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Fri, Dec 29, 2017

Gone West: P-51 Pilot Jerry Yellin

Flew The Last Combat Mission Of WWII

Jerome "Jerry" Yellin, who had the distinction of leading the last aerial combat mission against Japan in WWII, has gone west at the age of 93.

According to a report from the New York Times, Yellin joined the Army Air Corps in February 1942 on his 18th birthday. He went on to become a fighter pilot, flying P-51 Mustangs.

Yellin was the leader of a four-ship formation flying out of Iwo Jima to attack targets in Japan on August 15, 1945 when Emperor Hirohito announced Japan's surrender following the atomic bombings of Hiroshima and Nagasaki.

The word was to have gone out to all aircraft via a coded message, but Yellin said that for some reason his group did not receive the cease-fire message. He did not learn that the war had ended during his attack until he returned to Iwo Jima some three hours later.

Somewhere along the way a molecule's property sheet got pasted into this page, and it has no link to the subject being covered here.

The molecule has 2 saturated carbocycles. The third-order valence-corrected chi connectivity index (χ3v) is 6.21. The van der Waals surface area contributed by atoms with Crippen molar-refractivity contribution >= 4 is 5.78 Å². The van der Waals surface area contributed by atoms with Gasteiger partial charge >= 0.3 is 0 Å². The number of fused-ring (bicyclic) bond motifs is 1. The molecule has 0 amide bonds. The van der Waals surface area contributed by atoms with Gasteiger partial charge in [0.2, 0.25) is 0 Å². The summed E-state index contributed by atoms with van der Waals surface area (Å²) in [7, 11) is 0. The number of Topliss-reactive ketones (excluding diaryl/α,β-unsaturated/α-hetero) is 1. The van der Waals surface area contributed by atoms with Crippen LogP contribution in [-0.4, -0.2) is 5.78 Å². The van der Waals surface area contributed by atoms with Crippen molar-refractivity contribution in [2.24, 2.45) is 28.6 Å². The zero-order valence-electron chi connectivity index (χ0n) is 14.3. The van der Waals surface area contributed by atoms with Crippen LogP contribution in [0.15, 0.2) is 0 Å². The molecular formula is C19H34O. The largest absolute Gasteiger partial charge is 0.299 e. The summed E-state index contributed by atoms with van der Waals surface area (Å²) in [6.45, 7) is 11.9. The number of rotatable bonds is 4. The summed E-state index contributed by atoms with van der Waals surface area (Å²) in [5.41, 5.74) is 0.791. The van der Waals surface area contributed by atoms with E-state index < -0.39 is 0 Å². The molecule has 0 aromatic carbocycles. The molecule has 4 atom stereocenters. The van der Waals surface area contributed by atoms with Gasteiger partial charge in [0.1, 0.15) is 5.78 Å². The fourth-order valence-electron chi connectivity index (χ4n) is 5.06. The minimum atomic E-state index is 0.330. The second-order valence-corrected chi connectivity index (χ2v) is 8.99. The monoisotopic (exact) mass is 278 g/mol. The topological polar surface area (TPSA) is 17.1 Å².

Yellin's son said that he Thursday in Florida.

Yellin flew 19 missions over Japan. On that final raid, he lost his wingman, 19-year-old Lt. Philip Schlamberg. He did not emerge from a cloud bank that they entered on the east coast of Japan as they returned to Iwo Jima. Yellin said he believed Lt. Schlamberg was shot down by anti-aircraft fire.

Yellin was discharged from the military in December 1945 with the rank of Captain. He received the Distinguished Flying Cross.

According to the report, Yellin suffered from PTSD after returning from the war. He had a difficult time holding a job, and said in an interview at the Library of Congress that he was very depressed. At the urging of his wife, he embraced transcendental meditation, which he said helped him lead a productive life.

Yellin's biography "The Last Fighter Pilot" was written by Don Brown with Yellin's collaboration. It was published earlier this year.

(Public Domain image of Yellin's Mustang "Dorrie R")

FMI: Original Report

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